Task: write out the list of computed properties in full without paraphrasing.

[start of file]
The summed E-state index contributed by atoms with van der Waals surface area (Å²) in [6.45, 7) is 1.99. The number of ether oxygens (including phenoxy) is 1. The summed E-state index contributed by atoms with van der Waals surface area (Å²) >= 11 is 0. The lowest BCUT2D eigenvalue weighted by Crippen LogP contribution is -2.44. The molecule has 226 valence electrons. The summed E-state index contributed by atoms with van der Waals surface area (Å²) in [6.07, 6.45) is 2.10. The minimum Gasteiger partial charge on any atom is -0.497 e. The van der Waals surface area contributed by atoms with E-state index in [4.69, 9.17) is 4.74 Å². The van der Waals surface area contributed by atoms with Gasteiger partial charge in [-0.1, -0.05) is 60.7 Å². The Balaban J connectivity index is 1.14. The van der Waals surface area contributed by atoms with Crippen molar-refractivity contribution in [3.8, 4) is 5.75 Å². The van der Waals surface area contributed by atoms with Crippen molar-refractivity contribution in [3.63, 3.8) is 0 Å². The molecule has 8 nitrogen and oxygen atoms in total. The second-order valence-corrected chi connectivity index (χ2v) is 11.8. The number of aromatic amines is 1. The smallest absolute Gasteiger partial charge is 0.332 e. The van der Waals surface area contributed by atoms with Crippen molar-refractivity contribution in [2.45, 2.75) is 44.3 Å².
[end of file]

The summed E-state index contributed by atoms with van der Waals surface area (Å²) in [6.45, 7) is 1.99. The number of ether oxygens (including phenoxy) is 1. The summed E-state index contributed by atoms with van der Waals surface area (Å²) >= 11 is 0. The lowest BCUT2D eigenvalue weighted by Crippen LogP contribution is -2.44. The molecule has 226 valence electrons. The summed E-state index contributed by atoms with van der Waals surface area (Å²) in [6.07, 6.45) is 2.10. The minimum Gasteiger partial charge on any atom is -0.497 e. The van der Waals surface area contributed by atoms with E-state index in [4.69, 9.17) is 4.74 Å². The van der Waals surface area contributed by atoms with Gasteiger partial charge in [-0.1, -0.05) is 60.7 Å². The Balaban J connectivity index is 1.14. The van der Waals surface area contributed by atoms with Crippen molar-refractivity contribution in [3.8, 4) is 5.75 Å². The van der Waals surface area contributed by atoms with Crippen molar-refractivity contribution in [3.63, 3.8) is 0 Å². The molecule has 8 nitrogen and oxygen atoms in total. The second-order valence-corrected chi connectivity index (χ2v) is 11.8. The number of aromatic amines is 1. The smallest absolute Gasteiger partial charge is 0.332 e. The van der Waals surface area contributed by atoms with Crippen molar-refractivity contribution in [2.45, 2.75) is 44.3 Å².